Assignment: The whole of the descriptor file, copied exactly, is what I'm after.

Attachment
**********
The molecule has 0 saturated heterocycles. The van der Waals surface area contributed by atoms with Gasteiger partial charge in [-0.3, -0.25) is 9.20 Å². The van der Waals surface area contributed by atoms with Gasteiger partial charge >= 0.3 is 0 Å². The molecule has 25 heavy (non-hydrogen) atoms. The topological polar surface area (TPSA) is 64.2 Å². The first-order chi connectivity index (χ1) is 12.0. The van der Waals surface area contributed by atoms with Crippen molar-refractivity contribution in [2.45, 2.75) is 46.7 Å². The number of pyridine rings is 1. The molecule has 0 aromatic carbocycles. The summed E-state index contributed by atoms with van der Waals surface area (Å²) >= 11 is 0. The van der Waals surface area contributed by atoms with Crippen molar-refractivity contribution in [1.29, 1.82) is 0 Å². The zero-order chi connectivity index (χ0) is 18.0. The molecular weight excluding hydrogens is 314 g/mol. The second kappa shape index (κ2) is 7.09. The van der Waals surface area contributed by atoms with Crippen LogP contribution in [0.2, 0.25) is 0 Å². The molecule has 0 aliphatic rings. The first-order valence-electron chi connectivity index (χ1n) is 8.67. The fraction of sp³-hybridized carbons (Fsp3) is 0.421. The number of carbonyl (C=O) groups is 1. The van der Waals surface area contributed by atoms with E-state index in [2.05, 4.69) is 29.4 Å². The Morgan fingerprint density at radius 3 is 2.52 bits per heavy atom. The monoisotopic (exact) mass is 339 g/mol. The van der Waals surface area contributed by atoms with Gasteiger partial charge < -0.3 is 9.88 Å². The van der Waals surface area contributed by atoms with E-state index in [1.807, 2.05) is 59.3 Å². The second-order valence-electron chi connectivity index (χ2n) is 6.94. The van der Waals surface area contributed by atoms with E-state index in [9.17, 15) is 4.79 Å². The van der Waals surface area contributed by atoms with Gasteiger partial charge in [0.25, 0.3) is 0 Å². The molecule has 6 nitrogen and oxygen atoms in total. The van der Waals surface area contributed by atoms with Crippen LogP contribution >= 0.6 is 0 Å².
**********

The molecule has 0 saturated heterocycles. The van der Waals surface area contributed by atoms with Gasteiger partial charge in [-0.3, -0.25) is 9.20 Å². The van der Waals surface area contributed by atoms with Gasteiger partial charge >= 0.3 is 0 Å². The molecule has 25 heavy (non-hydrogen) atoms. The topological polar surface area (TPSA) is 64.2 Å². The first-order chi connectivity index (χ1) is 12.0. The van der Waals surface area contributed by atoms with Crippen molar-refractivity contribution in [2.45, 2.75) is 46.7 Å². The number of pyridine rings is 1. The molecule has 0 aromatic carbocycles. The summed E-state index contributed by atoms with van der Waals surface area (Å²) >= 11 is 0. The van der Waals surface area contributed by atoms with Crippen molar-refractivity contribution in [1.29, 1.82) is 0 Å². The zero-order chi connectivity index (χ0) is 18.0. The molecular weight excluding hydrogens is 314 g/mol. The second kappa shape index (κ2) is 7.09. The van der Waals surface area contributed by atoms with Crippen LogP contribution in [0.2, 0.25) is 0 Å². The molecule has 0 aliphatic rings. The first-order valence-electron chi connectivity index (χ1n) is 8.67. The fraction of sp³-hybridized carbons (Fsp3) is 0.421. The number of carbonyl (C=O) groups is 1. The van der Waals surface area contributed by atoms with E-state index in [2.05, 4.69) is 29.4 Å². The Morgan fingerprint density at radius 3 is 2.52 bits per heavy atom. The monoisotopic (exact) mass is 339 g/mol. The van der Waals surface area contributed by atoms with Gasteiger partial charge < -0.3 is 9.88 Å². The van der Waals surface area contributed by atoms with E-state index in [1.807, 2.05) is 59.3 Å². The second-order valence-electron chi connectivity index (χ2n) is 6.94. The van der Waals surface area contributed by atoms with E-state index in [9.17, 15) is 4.79 Å². The van der Waals surface area contributed by atoms with Gasteiger partial charge in [0.25, 0.3) is 0 Å². The molecule has 6 nitrogen and oxygen atoms in total. The van der Waals surface area contributed by atoms with Crippen LogP contribution >= 0.6 is 0 Å².